New Lynn War Memorial Library 3 Memorial Drive facebook.com/NewLynnLibrary For bookings, email newlynn.library@aucklandcouncil.govt.nz Card-making for Children Sun 18, 2-3pm. A workshop with Marlene Rei. Make mix and match greeting cards with a Matariki theme. Children 5-12 years. Under 14 years must have adult stay. Bookings essential. Card-making for Adults Sun 25, 2-3.30pm. A workshop with Marlene Rei. Make mix and match greeting cards. Bookings essential. Introduction to Embroidery Sat 31, 2-3.30pm. Learn some basic embroidery stitches then use to create your own designs. All materials provided. Ages 12+. Bookings required.

Rongoā Workshops Thurs 1, 15, 29, 11.30am-1pm. Māori healing and medicine. Key philosophies, principles, and processes of Rongoā Māori. Drop in for any or all sessions. Kids Knitting Mon 5 & 26 4-5pm. Learn to knit with the help of our expert knitters. Bring along your own project or start one with us. Ages 8+. How Tuesday Tue 6 & 27 July 4-5pm. Craft, design, create, try something new. Ages 5+. Huinga Kōrero Tue 6, 10-11am. Join us for a chat in te reo Māori. All levels welcome.

Recommended reads There are two beautiful new books about Matariki for you to enjoy with your whanau: Flit the Fantail and the Matariki map by Kat Quin. Flit and Keri the kiwi get lost in the dark while exploring in the bush and are guided home by the Matariki star cluster. Te Kahui o Matariki/The Matariki star cluster by Sharon Holt focuses on each of the nine stars in the Matariki cluster and their relationship to the environment.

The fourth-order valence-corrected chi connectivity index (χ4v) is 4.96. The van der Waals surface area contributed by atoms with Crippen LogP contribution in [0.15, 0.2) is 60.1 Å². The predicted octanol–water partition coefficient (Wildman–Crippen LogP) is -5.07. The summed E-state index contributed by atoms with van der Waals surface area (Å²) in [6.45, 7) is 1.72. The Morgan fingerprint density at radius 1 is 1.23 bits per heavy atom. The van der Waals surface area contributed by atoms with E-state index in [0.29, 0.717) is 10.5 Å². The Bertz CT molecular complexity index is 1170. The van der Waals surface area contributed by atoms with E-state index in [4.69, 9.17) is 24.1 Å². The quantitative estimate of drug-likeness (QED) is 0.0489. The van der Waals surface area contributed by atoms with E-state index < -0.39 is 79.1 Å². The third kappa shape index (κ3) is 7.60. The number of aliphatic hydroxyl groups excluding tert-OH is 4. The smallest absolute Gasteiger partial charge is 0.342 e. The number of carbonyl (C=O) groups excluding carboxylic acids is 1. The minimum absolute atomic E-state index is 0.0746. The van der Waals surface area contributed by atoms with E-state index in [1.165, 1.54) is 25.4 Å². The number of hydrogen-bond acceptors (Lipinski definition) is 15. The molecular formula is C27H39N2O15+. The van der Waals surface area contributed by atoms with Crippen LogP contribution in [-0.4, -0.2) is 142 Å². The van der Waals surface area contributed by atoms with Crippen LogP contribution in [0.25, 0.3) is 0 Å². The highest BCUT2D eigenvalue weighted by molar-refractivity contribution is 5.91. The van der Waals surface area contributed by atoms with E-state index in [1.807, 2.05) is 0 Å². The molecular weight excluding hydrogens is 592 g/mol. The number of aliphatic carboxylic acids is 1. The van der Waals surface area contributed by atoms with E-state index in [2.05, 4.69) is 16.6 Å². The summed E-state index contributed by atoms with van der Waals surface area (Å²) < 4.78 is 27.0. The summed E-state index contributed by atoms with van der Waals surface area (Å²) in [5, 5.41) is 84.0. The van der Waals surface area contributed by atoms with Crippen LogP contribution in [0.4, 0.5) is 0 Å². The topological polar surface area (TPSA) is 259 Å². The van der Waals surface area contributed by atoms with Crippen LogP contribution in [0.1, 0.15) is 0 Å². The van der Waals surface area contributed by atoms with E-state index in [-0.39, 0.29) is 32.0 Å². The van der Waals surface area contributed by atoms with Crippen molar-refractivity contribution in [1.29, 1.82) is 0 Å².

3D Design and Printing drop-in with Brain Play Sat 10, 1-3pm. Try your hand at 3D printing! All ages and ability welcome. Matariki Bingo Mon 12, 10.30-11.30am. Join us this Matariki and play pingo (bingo) with us. This awesome themed Matariki Pingo comes from the Te Reo Māori Classroom. Ages 6+. Harry Potter Wand Making Wed 14, 2.30-3.30pm. Come and get crafty, make yourself a Harry Potter wand. Ages 6+. Wilbur’s Cosmic Cone Thu 15, 10–11am. Meet the author and illustrator at this reading of Wilbur’s Cosmic Cone, then stick around for an art session. Ages 4+. Harry Potter Evening Sat 17, 5-6.30pm. Attention all witches and wizards, muggles and squibs, mythical and magical creatures. The after-hours Harry Potter quiz is on again these holidays. Quiz, snacks, and prizes. All ages, join as a team or on your own. Bookings required. Book Lovers Club Wed 21, 11am-12pm. Meet new friends and discuss your latest favourite reads. Community-run. Matariki Kēmu Wed 21, 4.30–5.30pm. Play and learn, adult and family game afternoon. Rongoā for Kids Thurs 22, 10-11am. Learn about rongoā from an expert. A chance for your children to explore the bountiful gifts within our local ngahere (forest). Ages 6+. Seed Paper Making Thurs 22, 2.303.30pm. Upcycle our old scrap paper into paper pulp, then add seeds to turn it into seed paper to plant in your garden. Held at NL Community Centre. Ages 6+. Lego Build Session Fri 30, 4-5pm. Build design and create at our Lego build sessions. Ages 5+.



Beacon JULY 2021

Advertise your non-profit community event here for free! Email kerrie@bhb.nz CLASSIFIEDS Karls Mowing Lawns, hedges, weed spraying, garden tidy up, garden waste removed. Reliable. Phone 022 199 3133. Learn to Dance a fusion of Latin & Hustle! Beginners - Social Partner Dancing. Every Wednesday 7pm at BHB Community Centre. Drop In class, no need to book. No experience necessary. Phone Colin 021 0363 249 or Hannah 021 576 210.